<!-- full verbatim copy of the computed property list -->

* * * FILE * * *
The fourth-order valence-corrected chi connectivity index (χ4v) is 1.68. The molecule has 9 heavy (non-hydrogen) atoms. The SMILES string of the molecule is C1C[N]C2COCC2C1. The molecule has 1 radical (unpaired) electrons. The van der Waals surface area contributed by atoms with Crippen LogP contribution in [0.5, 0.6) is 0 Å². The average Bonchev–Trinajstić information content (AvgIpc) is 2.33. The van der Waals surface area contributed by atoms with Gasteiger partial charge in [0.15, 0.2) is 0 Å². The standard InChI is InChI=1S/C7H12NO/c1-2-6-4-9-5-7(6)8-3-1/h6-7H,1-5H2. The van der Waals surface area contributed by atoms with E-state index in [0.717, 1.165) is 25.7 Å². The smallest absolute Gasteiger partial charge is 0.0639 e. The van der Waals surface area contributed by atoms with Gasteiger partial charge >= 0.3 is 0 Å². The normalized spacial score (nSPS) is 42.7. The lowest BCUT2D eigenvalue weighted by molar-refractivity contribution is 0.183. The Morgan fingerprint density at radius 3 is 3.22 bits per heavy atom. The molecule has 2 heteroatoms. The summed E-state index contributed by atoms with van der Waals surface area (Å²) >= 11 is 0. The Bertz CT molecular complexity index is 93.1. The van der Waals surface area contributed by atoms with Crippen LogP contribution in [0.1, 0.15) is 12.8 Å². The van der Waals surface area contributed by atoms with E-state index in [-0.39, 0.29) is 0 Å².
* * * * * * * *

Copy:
The fourth-order valence-corrected chi connectivity index (χ4v) is 1.68. The molecule has 9 heavy (non-hydrogen) atoms. The SMILES string of the molecule is C1C[N]C2COCC2C1. The molecule has 1 radical (unpaired) electrons. The van der Waals surface area contributed by atoms with Crippen LogP contribution in [0.5, 0.6) is 0 Å². The average Bonchev–Trinajstić information content (AvgIpc) is 2.33. The van der Waals surface area contributed by atoms with Gasteiger partial charge in [0.15, 0.2) is 0 Å². The standard InChI is InChI=1S/C7H12NO/c1-2-6-4-9-5-7(6)8-3-1/h6-7H,1-5H2. The van der Waals surface area contributed by atoms with E-state index in [0.717, 1.165) is 25.7 Å². The smallest absolute Gasteiger partial charge is 0.0639 e. The van der Waals surface area contributed by atoms with Gasteiger partial charge >= 0.3 is 0 Å². The normalized spacial score (nSPS) is 42.7. The lowest BCUT2D eigenvalue weighted by molar-refractivity contribution is 0.183. The Morgan fingerprint density at radius 3 is 3.22 bits per heavy atom. The molecule has 2 heteroatoms. The summed E-state index contributed by atoms with van der Waals surface area (Å²) >= 11 is 0. The Bertz CT molecular complexity index is 93.1. The van der Waals surface area contributed by atoms with Crippen LogP contribution in [0.1, 0.15) is 12.8 Å². The van der Waals surface area contributed by atoms with E-state index in [-0.39, 0.29) is 0 Å².